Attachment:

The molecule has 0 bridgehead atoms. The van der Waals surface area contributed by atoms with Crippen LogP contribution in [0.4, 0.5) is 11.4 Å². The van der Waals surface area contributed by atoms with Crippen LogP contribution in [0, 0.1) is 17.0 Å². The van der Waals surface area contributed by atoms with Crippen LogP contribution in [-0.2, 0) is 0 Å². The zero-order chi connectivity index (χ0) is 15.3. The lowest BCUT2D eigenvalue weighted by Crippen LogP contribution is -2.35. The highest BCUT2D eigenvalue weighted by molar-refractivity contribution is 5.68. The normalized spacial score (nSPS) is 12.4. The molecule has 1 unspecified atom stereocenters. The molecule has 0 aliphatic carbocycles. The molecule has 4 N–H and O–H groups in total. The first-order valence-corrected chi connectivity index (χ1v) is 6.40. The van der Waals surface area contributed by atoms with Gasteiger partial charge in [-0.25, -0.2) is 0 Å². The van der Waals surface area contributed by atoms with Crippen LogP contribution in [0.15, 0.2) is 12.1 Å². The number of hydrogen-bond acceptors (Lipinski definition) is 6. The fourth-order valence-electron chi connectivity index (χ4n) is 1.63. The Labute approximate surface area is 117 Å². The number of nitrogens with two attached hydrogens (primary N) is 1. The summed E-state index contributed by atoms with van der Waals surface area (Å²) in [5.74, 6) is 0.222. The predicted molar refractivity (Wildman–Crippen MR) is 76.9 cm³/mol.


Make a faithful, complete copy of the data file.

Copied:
The molecule has 0 bridgehead atoms. The van der Waals surface area contributed by atoms with Crippen LogP contribution in [0.4, 0.5) is 11.4 Å². The van der Waals surface area contributed by atoms with Crippen LogP contribution in [0, 0.1) is 17.0 Å². The van der Waals surface area contributed by atoms with Crippen LogP contribution in [-0.2, 0) is 0 Å². The zero-order chi connectivity index (χ0) is 15.3. The lowest BCUT2D eigenvalue weighted by Crippen LogP contribution is -2.35. The highest BCUT2D eigenvalue weighted by molar-refractivity contribution is 5.68. The normalized spacial score (nSPS) is 12.4. The molecule has 1 unspecified atom stereocenters. The molecule has 0 aliphatic carbocycles. The molecule has 4 N–H and O–H groups in total. The first-order valence-corrected chi connectivity index (χ1v) is 6.40. The van der Waals surface area contributed by atoms with Gasteiger partial charge in [-0.25, -0.2) is 0 Å². The van der Waals surface area contributed by atoms with Crippen LogP contribution in [0.15, 0.2) is 12.1 Å². The number of hydrogen-bond acceptors (Lipinski definition) is 6. The fourth-order valence-electron chi connectivity index (χ4n) is 1.63. The Labute approximate surface area is 117 Å². The number of nitrogens with two attached hydrogens (primary N) is 1. The summed E-state index contributed by atoms with van der Waals surface area (Å²) in [5.74, 6) is 0.222. The predicted molar refractivity (Wildman–Crippen MR) is 76.9 cm³/mol.